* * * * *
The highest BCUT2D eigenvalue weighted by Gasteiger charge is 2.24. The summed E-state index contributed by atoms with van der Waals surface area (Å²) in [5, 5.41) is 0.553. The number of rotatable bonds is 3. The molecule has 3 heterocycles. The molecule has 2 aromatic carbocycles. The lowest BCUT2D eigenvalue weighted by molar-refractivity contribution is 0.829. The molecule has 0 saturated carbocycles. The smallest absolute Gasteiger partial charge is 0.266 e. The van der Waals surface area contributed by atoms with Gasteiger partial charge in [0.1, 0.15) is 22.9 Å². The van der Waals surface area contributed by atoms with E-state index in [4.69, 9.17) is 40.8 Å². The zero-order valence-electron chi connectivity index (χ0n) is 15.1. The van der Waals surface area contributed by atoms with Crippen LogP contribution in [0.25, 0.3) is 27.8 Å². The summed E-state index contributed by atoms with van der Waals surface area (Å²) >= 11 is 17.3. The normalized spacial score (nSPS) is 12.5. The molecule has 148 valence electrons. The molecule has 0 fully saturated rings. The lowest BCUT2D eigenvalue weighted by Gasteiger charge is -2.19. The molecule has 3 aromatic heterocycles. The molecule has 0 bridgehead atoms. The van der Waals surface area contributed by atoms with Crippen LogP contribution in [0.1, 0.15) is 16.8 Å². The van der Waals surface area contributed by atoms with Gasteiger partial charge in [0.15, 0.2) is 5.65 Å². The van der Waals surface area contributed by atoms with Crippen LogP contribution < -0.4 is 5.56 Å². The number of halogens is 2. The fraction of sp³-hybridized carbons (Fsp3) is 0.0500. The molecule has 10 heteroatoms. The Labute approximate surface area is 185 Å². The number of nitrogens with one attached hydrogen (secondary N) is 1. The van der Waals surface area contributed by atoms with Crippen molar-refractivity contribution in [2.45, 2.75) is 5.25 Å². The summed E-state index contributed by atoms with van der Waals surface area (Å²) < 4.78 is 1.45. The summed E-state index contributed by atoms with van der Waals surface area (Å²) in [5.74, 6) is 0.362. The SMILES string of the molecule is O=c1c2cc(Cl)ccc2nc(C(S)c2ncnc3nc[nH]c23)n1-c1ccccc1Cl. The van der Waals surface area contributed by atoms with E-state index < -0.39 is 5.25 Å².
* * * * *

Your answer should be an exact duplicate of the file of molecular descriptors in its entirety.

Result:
The highest BCUT2D eigenvalue weighted by Gasteiger charge is 2.24. The summed E-state index contributed by atoms with van der Waals surface area (Å²) in [5, 5.41) is 0.553. The number of rotatable bonds is 3. The molecule has 3 heterocycles. The molecule has 2 aromatic carbocycles. The lowest BCUT2D eigenvalue weighted by molar-refractivity contribution is 0.829. The molecule has 0 saturated carbocycles. The smallest absolute Gasteiger partial charge is 0.266 e. The van der Waals surface area contributed by atoms with Gasteiger partial charge in [0.1, 0.15) is 22.9 Å². The van der Waals surface area contributed by atoms with E-state index in [4.69, 9.17) is 40.8 Å². The zero-order valence-electron chi connectivity index (χ0n) is 15.1. The van der Waals surface area contributed by atoms with Crippen LogP contribution in [0.25, 0.3) is 27.8 Å². The summed E-state index contributed by atoms with van der Waals surface area (Å²) >= 11 is 17.3. The normalized spacial score (nSPS) is 12.5. The molecule has 148 valence electrons. The molecule has 0 fully saturated rings. The lowest BCUT2D eigenvalue weighted by Gasteiger charge is -2.19. The molecule has 3 aromatic heterocycles. The molecule has 0 bridgehead atoms. The van der Waals surface area contributed by atoms with Crippen LogP contribution in [0.1, 0.15) is 16.8 Å². The van der Waals surface area contributed by atoms with Gasteiger partial charge in [0.15, 0.2) is 5.65 Å². The van der Waals surface area contributed by atoms with Crippen LogP contribution < -0.4 is 5.56 Å². The number of halogens is 2. The fraction of sp³-hybridized carbons (Fsp3) is 0.0500. The molecule has 10 heteroatoms. The Labute approximate surface area is 185 Å². The number of nitrogens with one attached hydrogen (secondary N) is 1. The van der Waals surface area contributed by atoms with Crippen molar-refractivity contribution in [2.45, 2.75) is 5.25 Å². The summed E-state index contributed by atoms with van der Waals surface area (Å²) < 4.78 is 1.45. The summed E-state index contributed by atoms with van der Waals surface area (Å²) in [5.74, 6) is 0.362. The SMILES string of the molecule is O=c1c2cc(Cl)ccc2nc(C(S)c2ncnc3nc[nH]c23)n1-c1ccccc1Cl. The van der Waals surface area contributed by atoms with E-state index < -0.39 is 5.25 Å².